A month after Ghazipur scare, bomb found in Delhi’s old Seemapuri
The bomb detection and disposal squad of the National Security Guard was called to handle the explosive which safely took out the bag containing the explosive device and removed it from the congested residential neighbourhood in its total containment vessel
Just over a month after an improvised explosive device (IED) containing RDX and ammonium nitrate was found in an unclaimed bag at Ghazipur Flower Market, a Delhi Police special team found a similar bomb at a house in northeast Delhi’s Old Seemapuri area on Thursday afternoon, senior police officers privy to the information said.
The officers said the bomb was found in a raid at the house during the ongoing investigation in the Ghazipur case.
The bomb detection and disposal squad of the National Security Guard (NSG) was called to handle the explosive which safely took out the bag containing the explosive device and removed it from the congested residential neighbourhood in its total containment vessel (TCV), a machine that is used to contain, transport and dispose explosives.
“NSG’s bomb experts confirmed that the bag contained an IED and its components matched with the explosive substances (RDX and ammonium nitrate) and other items such as shrapnel, magnet, found in the IED found at the Ghazipur flower market. However, they are yet to tell if it had timer device too. We are waiting for an official report on the IED,” said a special cell officer, who asked not to be named.
The NSG experts destroyed the IED through a controlled explosion for which an 8-foot pit was dug in a park near Dilshad Garden, about a kilometre away from the place where it was found.
Hashim Ahmad, the owner of the house where the IED was found, is a property dealer, and was taken into custody by the special cell sleuths for questioning. The house was locked when the special cell team reached there around 1.30pm on Thursday. According to investigators, initial questioning with Ahmad revealed that he rented out the second floor to some people who were missing at the time of the raid. They said the identities of the tenants are being established.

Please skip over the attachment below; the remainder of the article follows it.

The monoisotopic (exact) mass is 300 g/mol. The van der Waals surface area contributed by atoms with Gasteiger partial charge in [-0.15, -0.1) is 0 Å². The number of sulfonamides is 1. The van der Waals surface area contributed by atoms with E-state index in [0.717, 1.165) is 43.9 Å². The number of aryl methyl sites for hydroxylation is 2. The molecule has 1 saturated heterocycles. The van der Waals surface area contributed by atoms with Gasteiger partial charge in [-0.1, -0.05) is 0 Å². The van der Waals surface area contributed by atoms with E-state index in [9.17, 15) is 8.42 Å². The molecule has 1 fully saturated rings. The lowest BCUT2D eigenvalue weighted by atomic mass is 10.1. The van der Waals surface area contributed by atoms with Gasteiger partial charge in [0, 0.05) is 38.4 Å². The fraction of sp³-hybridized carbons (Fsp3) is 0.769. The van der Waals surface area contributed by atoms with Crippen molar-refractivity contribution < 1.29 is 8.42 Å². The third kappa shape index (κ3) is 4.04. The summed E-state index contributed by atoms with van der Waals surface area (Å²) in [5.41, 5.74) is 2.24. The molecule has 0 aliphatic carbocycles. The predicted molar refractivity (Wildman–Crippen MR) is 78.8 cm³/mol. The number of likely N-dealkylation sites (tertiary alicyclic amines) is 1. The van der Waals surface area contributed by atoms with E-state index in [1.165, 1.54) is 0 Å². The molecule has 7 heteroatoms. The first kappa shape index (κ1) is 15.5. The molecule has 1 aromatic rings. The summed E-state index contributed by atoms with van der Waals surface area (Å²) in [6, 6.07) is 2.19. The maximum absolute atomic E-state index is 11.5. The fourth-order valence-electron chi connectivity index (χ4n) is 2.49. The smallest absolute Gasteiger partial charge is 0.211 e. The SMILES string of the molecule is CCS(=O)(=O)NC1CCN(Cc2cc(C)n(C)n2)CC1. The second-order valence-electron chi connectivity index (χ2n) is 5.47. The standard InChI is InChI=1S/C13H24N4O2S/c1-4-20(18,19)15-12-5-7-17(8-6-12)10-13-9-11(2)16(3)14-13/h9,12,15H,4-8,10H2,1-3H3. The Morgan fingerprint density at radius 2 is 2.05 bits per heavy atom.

“The landlord did not get the tenants verified by the police which is a mandatory. This is why the investigating agency as well as the central security and intelligence agencies are probing Ahmad. It’s too early to say anything about his involvement. There is a possibility that he might be unaware of the identities of the tenants. The special cell sleuths are trying to find on whose reference the landlord rented out the floor. They are trying to piece together the missing links,” said one of the officers involved in the investigation.
Speaking to mediapersons at the spot, Ahmad’s mother said, “In the afternoon, we got to know that police have taken my son in custody. He has given that house to someone on rent and has nothing to do with the incident. I have no idea about the persons living there.”
The suspicious bag that looked similar to the one found at one of the gates of Ghazipur flower market on January 14. The IED at Ghazipur was also destroyed through a controlled explosion, and NSG experts had said that it was defused just one and a half hours before it was timed to explode.
A special cell officer said the that has been investigating the Ghazipur case had recently received inputs through electronic surveillance that the suspects might have been living in or have a link with a house in Old Seemapuri’s D-block.
After identifying the house, the special cell team reached there and found it locked. The police officers unlocked the house and found a black bag during the search. On initial inspection of the bag, the officers suspected that it could have an explosive device, and they alerted the NSG team, fire department, the bomb disposal unit of the city police and the local police.
The areas around the building were cordoned off and residents as well as shopkeepers were asked to vacate their houses and shops. The forensic science laboratory team also reached there to inspect the building and collect evidence.
Mohammad Tahib Siddiqui, a local resident, said, “We saw police in our area. Later, we were informed by security officials that there could be possibility of a bomb in our area. So, the residents near the suspected house were evacuated as a precautionary measure. Police asked some of us about the tenants who lives in that house.”
Two days after the IED was found at Ghazipur flower market, Mujahideen Ghazwat-ul-Hind (MGH), an alleged al-Qaeda-affiliated militant group active in Kashmir, claimed the responsibility of planting the bomb at the wholesale market. The claim was made in a post on a Telegram app group, in which the outfit wrote that “the IED did not explode due to some technical glitches but the Indian agencies should be prepared for more successful terror strikes”, said another officer privy to the probe.